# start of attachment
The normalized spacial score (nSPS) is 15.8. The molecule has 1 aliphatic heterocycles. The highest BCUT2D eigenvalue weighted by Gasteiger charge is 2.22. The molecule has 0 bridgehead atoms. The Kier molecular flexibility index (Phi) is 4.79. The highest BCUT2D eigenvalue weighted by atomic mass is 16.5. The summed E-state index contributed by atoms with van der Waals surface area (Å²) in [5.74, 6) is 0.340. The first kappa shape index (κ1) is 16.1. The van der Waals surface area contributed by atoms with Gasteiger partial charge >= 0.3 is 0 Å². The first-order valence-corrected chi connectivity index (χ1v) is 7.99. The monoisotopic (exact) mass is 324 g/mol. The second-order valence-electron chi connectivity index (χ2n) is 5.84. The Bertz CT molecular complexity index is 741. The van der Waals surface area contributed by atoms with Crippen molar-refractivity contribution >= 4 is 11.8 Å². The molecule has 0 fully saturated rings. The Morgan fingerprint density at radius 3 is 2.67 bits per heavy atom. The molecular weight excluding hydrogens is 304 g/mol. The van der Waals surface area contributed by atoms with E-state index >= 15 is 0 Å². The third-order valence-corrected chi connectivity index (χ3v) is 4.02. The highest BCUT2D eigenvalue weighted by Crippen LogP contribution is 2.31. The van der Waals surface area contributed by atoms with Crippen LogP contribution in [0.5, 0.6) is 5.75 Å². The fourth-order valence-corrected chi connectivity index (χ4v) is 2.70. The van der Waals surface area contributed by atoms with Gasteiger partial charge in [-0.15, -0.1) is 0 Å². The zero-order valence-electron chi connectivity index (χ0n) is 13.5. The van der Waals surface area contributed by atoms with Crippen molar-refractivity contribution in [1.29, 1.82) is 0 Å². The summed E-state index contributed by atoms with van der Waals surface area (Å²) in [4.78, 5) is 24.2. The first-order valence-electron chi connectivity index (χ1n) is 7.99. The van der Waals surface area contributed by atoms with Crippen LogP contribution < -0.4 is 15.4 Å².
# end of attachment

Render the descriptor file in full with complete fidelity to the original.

The normalized spacial score (nSPS) is 15.8. The molecule has 1 aliphatic heterocycles. The highest BCUT2D eigenvalue weighted by Gasteiger charge is 2.22. The molecule has 0 bridgehead atoms. The Kier molecular flexibility index (Phi) is 4.79. The highest BCUT2D eigenvalue weighted by atomic mass is 16.5. The summed E-state index contributed by atoms with van der Waals surface area (Å²) in [5.74, 6) is 0.340. The first kappa shape index (κ1) is 16.1. The van der Waals surface area contributed by atoms with Gasteiger partial charge >= 0.3 is 0 Å². The first-order valence-corrected chi connectivity index (χ1v) is 7.99. The monoisotopic (exact) mass is 324 g/mol. The second-order valence-electron chi connectivity index (χ2n) is 5.84. The Bertz CT molecular complexity index is 741. The van der Waals surface area contributed by atoms with Crippen molar-refractivity contribution >= 4 is 11.8 Å². The molecule has 0 fully saturated rings. The Morgan fingerprint density at radius 3 is 2.67 bits per heavy atom. The molecular weight excluding hydrogens is 304 g/mol. The van der Waals surface area contributed by atoms with E-state index >= 15 is 0 Å². The third-order valence-corrected chi connectivity index (χ3v) is 4.02. The highest BCUT2D eigenvalue weighted by Crippen LogP contribution is 2.31. The van der Waals surface area contributed by atoms with Crippen LogP contribution in [0.5, 0.6) is 5.75 Å². The fourth-order valence-corrected chi connectivity index (χ4v) is 2.70. The van der Waals surface area contributed by atoms with Gasteiger partial charge in [-0.15, -0.1) is 0 Å². The zero-order valence-electron chi connectivity index (χ0n) is 13.5. The van der Waals surface area contributed by atoms with Crippen molar-refractivity contribution in [1.29, 1.82) is 0 Å². The summed E-state index contributed by atoms with van der Waals surface area (Å²) in [4.78, 5) is 24.2. The first-order valence-electron chi connectivity index (χ1n) is 7.99. The van der Waals surface area contributed by atoms with Crippen LogP contribution < -0.4 is 15.4 Å².